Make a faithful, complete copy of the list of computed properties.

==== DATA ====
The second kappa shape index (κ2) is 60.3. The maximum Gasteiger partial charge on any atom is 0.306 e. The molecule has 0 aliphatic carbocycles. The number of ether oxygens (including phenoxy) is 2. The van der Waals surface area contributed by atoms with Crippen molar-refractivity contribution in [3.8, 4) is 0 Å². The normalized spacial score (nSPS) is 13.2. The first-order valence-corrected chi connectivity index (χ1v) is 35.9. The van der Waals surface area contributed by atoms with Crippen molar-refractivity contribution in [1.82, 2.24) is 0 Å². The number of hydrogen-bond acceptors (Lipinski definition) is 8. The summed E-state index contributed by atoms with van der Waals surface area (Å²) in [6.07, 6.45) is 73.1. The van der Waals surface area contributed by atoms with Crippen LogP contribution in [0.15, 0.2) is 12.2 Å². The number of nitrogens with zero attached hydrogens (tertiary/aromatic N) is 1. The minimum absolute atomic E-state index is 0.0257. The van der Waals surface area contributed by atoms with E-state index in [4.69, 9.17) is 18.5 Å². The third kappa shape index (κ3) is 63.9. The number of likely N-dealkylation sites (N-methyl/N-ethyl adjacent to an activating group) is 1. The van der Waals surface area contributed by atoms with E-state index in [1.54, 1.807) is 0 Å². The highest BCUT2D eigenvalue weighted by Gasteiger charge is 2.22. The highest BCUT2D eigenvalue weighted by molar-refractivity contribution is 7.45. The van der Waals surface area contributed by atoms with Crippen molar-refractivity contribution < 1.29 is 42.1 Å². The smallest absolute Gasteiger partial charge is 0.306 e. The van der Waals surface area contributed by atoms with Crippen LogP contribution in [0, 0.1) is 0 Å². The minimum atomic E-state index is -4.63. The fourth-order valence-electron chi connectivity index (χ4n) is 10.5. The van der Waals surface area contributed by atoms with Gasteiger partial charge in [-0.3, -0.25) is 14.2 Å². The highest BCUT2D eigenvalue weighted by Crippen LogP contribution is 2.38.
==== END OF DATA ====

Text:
The second kappa shape index (κ2) is 60.3. The maximum Gasteiger partial charge on any atom is 0.306 e. The molecule has 0 aliphatic carbocycles. The number of ether oxygens (including phenoxy) is 2. The van der Waals surface area contributed by atoms with Crippen molar-refractivity contribution in [3.8, 4) is 0 Å². The normalized spacial score (nSPS) is 13.2. The first-order valence-corrected chi connectivity index (χ1v) is 35.9. The van der Waals surface area contributed by atoms with Crippen molar-refractivity contribution in [1.82, 2.24) is 0 Å². The number of hydrogen-bond acceptors (Lipinski definition) is 8. The summed E-state index contributed by atoms with van der Waals surface area (Å²) in [6.07, 6.45) is 73.1. The van der Waals surface area contributed by atoms with Crippen LogP contribution in [0.15, 0.2) is 12.2 Å². The number of nitrogens with zero attached hydrogens (tertiary/aromatic N) is 1. The minimum absolute atomic E-state index is 0.0257. The van der Waals surface area contributed by atoms with E-state index in [4.69, 9.17) is 18.5 Å². The third kappa shape index (κ3) is 63.9. The number of likely N-dealkylation sites (N-methyl/N-ethyl adjacent to an activating group) is 1. The van der Waals surface area contributed by atoms with E-state index in [1.54, 1.807) is 0 Å². The highest BCUT2D eigenvalue weighted by Gasteiger charge is 2.22. The highest BCUT2D eigenvalue weighted by molar-refractivity contribution is 7.45. The van der Waals surface area contributed by atoms with Crippen molar-refractivity contribution < 1.29 is 42.1 Å². The smallest absolute Gasteiger partial charge is 0.306 e. The van der Waals surface area contributed by atoms with Crippen LogP contribution in [0, 0.1) is 0 Å². The minimum atomic E-state index is -4.63. The fourth-order valence-electron chi connectivity index (χ4n) is 10.5. The van der Waals surface area contributed by atoms with Gasteiger partial charge in [-0.3, -0.25) is 14.2 Å². The highest BCUT2D eigenvalue weighted by Crippen LogP contribution is 2.38.